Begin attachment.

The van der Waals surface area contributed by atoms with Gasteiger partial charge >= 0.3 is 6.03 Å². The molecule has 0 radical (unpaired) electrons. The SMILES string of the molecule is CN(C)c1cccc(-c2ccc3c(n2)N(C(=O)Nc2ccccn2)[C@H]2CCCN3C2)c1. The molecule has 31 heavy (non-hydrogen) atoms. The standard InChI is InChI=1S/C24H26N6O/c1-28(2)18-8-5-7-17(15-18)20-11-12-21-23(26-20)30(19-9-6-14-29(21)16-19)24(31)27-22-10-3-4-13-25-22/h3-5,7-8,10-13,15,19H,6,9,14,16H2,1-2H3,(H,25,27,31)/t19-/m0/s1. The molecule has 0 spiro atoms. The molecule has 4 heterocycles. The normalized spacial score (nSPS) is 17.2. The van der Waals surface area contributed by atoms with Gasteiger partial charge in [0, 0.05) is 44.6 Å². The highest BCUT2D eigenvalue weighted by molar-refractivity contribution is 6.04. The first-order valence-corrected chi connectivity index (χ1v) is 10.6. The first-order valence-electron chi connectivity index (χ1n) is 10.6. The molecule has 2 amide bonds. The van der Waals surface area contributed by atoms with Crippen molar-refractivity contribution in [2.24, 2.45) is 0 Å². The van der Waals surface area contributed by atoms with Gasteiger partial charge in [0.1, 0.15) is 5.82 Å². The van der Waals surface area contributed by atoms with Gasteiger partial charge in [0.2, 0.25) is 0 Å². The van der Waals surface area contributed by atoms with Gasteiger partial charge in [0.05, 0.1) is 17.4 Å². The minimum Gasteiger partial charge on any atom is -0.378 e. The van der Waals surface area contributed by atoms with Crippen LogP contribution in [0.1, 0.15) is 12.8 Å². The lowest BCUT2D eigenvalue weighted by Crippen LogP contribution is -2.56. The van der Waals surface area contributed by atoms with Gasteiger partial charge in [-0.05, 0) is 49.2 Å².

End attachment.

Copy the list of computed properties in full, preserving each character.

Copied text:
The van der Waals surface area contributed by atoms with Gasteiger partial charge >= 0.3 is 6.03 Å². The molecule has 0 radical (unpaired) electrons. The SMILES string of the molecule is CN(C)c1cccc(-c2ccc3c(n2)N(C(=O)Nc2ccccn2)[C@H]2CCCN3C2)c1. The molecule has 31 heavy (non-hydrogen) atoms. The standard InChI is InChI=1S/C24H26N6O/c1-28(2)18-8-5-7-17(15-18)20-11-12-21-23(26-20)30(19-9-6-14-29(21)16-19)24(31)27-22-10-3-4-13-25-22/h3-5,7-8,10-13,15,19H,6,9,14,16H2,1-2H3,(H,25,27,31)/t19-/m0/s1. The molecule has 0 spiro atoms. The molecule has 4 heterocycles. The normalized spacial score (nSPS) is 17.2. The van der Waals surface area contributed by atoms with Gasteiger partial charge in [0, 0.05) is 44.6 Å². The highest BCUT2D eigenvalue weighted by molar-refractivity contribution is 6.04. The first-order valence-corrected chi connectivity index (χ1v) is 10.6. The first-order valence-electron chi connectivity index (χ1n) is 10.6. The molecule has 2 amide bonds. The van der Waals surface area contributed by atoms with Crippen molar-refractivity contribution in [2.24, 2.45) is 0 Å². The van der Waals surface area contributed by atoms with Gasteiger partial charge in [0.1, 0.15) is 5.82 Å². The van der Waals surface area contributed by atoms with Gasteiger partial charge in [0.2, 0.25) is 0 Å². The van der Waals surface area contributed by atoms with Gasteiger partial charge in [0.05, 0.1) is 17.4 Å². The minimum Gasteiger partial charge on any atom is -0.378 e. The van der Waals surface area contributed by atoms with Crippen LogP contribution in [0.1, 0.15) is 12.8 Å². The lowest BCUT2D eigenvalue weighted by Crippen LogP contribution is -2.56. The van der Waals surface area contributed by atoms with Gasteiger partial charge in [-0.05, 0) is 49.2 Å².